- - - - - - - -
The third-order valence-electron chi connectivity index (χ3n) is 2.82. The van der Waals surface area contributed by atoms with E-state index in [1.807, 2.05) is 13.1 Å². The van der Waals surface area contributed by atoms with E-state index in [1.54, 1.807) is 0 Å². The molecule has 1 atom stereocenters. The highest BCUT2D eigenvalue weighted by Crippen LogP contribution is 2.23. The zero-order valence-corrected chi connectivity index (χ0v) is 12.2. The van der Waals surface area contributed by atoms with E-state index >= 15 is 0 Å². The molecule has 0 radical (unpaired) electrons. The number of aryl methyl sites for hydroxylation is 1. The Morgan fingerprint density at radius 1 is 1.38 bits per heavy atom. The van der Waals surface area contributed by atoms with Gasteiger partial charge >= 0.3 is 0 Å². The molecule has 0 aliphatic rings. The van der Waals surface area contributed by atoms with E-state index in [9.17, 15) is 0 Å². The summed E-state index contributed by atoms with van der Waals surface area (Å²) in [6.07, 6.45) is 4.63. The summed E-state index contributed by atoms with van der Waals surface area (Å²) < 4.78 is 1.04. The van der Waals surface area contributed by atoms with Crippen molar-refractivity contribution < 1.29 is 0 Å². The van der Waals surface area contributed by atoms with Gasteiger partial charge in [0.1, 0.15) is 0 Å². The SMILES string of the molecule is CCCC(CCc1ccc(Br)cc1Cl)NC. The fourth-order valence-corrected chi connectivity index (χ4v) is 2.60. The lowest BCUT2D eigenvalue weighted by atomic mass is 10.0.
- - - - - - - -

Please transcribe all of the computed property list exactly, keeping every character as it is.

The third-order valence-electron chi connectivity index (χ3n) is 2.82. The van der Waals surface area contributed by atoms with E-state index in [1.807, 2.05) is 13.1 Å². The van der Waals surface area contributed by atoms with E-state index in [1.54, 1.807) is 0 Å². The molecule has 1 atom stereocenters. The highest BCUT2D eigenvalue weighted by Crippen LogP contribution is 2.23. The zero-order valence-corrected chi connectivity index (χ0v) is 12.2. The van der Waals surface area contributed by atoms with E-state index >= 15 is 0 Å². The molecule has 0 radical (unpaired) electrons. The number of aryl methyl sites for hydroxylation is 1. The Morgan fingerprint density at radius 1 is 1.38 bits per heavy atom. The van der Waals surface area contributed by atoms with Gasteiger partial charge >= 0.3 is 0 Å². The molecule has 0 aliphatic rings. The van der Waals surface area contributed by atoms with E-state index in [9.17, 15) is 0 Å². The summed E-state index contributed by atoms with van der Waals surface area (Å²) in [6.07, 6.45) is 4.63. The summed E-state index contributed by atoms with van der Waals surface area (Å²) < 4.78 is 1.04. The van der Waals surface area contributed by atoms with Crippen molar-refractivity contribution < 1.29 is 0 Å². The van der Waals surface area contributed by atoms with Gasteiger partial charge in [0.1, 0.15) is 0 Å². The SMILES string of the molecule is CCCC(CCc1ccc(Br)cc1Cl)NC. The fourth-order valence-corrected chi connectivity index (χ4v) is 2.60. The lowest BCUT2D eigenvalue weighted by atomic mass is 10.0.